Championship format in need of major re-think - watch this space!
Last weekend was a relatively quiet one on the football calendar and next Sunday's three games look like more of the same.
I've dealt with the game in Croke Park and when you scan the rest of the fixture list you will find Fermanagh host Antrim while Tipperary do likewise with Waterford. The latter four teams spent the spring leagues working out of the lower divisions with only Fermanagh able to report a positive finale with promotion before a defeat in their Division 3 final against Armagh.
It is fair to say that this championship clash in Ulster features the two weakest teams in the province and thus the early conclusion that they represented the soft side of the draw appears to be a correct one - surely Monaghan will sail directly to the final no matter the outcome on Sunday?
It puts the debate about a two-tiered championship front and centre once more. London were somewhat annoyed this week when Shane Curran, working alongside me on The Sunday Game, declared they had little to offer in the Connacht championship.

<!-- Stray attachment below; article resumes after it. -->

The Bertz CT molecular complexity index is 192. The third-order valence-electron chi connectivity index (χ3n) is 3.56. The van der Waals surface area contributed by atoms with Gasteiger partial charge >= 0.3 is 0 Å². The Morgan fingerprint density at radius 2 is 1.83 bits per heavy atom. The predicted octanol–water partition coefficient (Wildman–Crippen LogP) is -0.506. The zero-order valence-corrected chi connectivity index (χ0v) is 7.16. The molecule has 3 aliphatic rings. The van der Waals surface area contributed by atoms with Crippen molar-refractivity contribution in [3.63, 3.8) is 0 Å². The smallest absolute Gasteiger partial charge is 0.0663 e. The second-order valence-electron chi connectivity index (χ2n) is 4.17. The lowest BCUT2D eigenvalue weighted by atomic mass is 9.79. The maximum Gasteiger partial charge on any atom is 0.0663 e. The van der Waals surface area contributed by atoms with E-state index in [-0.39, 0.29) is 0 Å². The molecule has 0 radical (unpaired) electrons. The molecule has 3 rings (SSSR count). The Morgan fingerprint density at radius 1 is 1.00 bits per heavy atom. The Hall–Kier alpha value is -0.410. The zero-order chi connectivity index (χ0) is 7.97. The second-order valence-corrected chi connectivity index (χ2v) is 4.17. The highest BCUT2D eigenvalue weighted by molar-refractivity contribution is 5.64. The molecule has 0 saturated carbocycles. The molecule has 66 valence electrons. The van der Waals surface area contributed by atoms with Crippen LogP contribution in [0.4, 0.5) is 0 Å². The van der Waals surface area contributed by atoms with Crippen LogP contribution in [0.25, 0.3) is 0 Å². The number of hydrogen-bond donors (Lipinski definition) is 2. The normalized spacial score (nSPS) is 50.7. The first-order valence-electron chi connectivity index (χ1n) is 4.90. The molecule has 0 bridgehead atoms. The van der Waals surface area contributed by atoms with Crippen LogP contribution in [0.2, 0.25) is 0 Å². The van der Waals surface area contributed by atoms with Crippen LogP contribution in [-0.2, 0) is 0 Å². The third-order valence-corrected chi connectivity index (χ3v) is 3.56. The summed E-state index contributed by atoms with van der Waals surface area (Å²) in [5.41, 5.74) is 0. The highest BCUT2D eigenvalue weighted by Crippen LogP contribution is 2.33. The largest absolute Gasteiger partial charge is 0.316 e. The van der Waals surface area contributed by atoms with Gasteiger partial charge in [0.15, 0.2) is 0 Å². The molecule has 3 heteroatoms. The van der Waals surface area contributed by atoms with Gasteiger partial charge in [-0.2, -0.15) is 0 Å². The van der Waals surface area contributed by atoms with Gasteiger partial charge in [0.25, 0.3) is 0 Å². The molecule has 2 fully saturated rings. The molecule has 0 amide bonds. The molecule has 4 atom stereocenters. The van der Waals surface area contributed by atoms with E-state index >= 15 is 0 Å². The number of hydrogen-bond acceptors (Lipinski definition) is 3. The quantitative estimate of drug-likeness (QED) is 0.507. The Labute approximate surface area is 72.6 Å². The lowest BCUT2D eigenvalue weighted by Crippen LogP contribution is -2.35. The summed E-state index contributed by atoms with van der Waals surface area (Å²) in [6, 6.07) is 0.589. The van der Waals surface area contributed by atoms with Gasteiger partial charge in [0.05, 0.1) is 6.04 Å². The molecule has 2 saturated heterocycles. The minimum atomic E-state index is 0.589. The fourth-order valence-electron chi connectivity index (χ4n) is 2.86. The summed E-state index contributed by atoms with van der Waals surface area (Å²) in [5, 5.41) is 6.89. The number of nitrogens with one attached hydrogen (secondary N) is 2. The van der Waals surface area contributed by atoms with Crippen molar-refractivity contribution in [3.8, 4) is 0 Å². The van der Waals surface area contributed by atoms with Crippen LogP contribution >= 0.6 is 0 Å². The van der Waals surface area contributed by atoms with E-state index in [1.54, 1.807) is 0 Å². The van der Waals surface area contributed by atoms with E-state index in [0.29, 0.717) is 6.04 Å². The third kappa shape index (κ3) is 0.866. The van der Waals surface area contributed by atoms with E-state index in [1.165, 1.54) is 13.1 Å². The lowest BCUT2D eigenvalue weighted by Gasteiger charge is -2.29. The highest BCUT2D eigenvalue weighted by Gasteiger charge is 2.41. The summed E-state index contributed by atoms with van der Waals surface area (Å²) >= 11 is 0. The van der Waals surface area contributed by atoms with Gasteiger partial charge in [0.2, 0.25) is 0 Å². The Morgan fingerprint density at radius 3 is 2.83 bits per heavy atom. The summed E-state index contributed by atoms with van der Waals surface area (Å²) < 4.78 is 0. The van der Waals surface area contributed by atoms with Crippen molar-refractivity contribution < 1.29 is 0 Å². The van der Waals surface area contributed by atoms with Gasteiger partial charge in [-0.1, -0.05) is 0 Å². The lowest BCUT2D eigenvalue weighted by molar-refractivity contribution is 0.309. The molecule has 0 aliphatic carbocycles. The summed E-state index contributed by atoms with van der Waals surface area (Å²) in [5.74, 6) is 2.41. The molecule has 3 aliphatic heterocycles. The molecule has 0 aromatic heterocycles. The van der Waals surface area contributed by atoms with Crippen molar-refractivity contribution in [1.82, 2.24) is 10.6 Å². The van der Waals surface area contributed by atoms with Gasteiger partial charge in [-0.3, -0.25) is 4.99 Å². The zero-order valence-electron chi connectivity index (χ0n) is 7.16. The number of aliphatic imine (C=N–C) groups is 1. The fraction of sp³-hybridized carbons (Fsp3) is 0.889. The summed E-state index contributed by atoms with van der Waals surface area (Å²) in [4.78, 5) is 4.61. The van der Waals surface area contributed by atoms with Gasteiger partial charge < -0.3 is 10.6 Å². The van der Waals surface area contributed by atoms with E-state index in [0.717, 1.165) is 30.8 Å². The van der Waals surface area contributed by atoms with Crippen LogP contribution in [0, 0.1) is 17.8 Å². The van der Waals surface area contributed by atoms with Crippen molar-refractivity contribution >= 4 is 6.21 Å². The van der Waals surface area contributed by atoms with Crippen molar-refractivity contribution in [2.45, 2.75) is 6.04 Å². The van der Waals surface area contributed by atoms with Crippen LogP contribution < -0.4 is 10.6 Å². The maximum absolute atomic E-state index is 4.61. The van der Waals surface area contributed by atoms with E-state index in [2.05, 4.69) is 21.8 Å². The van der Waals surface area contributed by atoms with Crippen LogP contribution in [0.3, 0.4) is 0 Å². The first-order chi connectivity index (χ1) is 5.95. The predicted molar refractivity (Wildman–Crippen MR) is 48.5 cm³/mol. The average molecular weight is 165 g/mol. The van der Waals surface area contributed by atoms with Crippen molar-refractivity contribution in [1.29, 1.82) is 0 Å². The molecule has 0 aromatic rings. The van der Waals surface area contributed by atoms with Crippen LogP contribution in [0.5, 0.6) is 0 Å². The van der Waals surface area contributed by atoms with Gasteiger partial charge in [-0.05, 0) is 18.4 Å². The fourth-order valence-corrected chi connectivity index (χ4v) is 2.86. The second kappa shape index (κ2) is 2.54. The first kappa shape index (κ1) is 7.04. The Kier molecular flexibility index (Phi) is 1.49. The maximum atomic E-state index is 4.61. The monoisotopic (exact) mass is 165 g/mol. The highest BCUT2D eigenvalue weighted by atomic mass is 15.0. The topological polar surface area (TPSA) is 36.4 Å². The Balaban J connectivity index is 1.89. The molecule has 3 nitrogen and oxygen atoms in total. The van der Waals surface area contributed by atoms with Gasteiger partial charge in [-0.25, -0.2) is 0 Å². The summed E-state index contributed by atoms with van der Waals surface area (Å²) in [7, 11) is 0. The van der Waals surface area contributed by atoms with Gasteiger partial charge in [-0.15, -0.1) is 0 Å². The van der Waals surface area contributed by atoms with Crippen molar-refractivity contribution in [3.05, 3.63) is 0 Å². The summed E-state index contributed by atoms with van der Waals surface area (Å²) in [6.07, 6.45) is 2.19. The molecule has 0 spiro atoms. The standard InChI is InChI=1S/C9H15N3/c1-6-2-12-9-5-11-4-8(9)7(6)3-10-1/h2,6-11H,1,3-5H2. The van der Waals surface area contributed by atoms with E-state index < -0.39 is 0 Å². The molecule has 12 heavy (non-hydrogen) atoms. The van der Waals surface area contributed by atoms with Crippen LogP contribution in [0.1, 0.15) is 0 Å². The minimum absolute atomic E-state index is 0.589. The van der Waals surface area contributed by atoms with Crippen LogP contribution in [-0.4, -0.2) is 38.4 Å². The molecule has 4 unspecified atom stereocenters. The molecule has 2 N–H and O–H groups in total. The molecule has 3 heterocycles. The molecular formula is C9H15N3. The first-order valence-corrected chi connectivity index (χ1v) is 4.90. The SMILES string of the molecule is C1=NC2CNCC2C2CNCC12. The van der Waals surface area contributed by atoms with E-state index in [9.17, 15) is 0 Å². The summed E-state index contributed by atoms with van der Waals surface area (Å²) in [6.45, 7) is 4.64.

Many were quick to criticise him for his position but if you stick with the facts, it is difficult to disagree with his overall evaluation. It is only London's recent championship exploits that muddy the waters and keep in mind Galway hammered them last year.
Indeed their salad summer of 2013 was as a result of beating Leitrim and Sligo (candidates themselves for consideration when this two-tiered format is discussed). Roscommon have beaten London by an average of over 12 points in their five previous championship encounters and they ended their league season with three points and bottom of Division 4.
I'm not going to go over old ground on this matter - but let me put it this way: the hurling family came to the conclusion many years ago that not all counties can compete at the elite level; they use the Ring, Rackard and Meagher Cups to help weaker counties to develop.
Every county in Ireland realised nearly a century ago that two grades, at least, from senior to intermediate to junior were needed to cater for the various ability levels of clubs due mostly to varying populations.
Can we at least have an informed and considered discussion on the championship format? In a few weeks' time I will share a proposal myself and a friend have worked on over the past few years and see what ye think of it.
It's bold but it retains the keystones of our traditional championships. We think it can work and have briefed the GAA on its possibilities. More about the detail in the plan in June.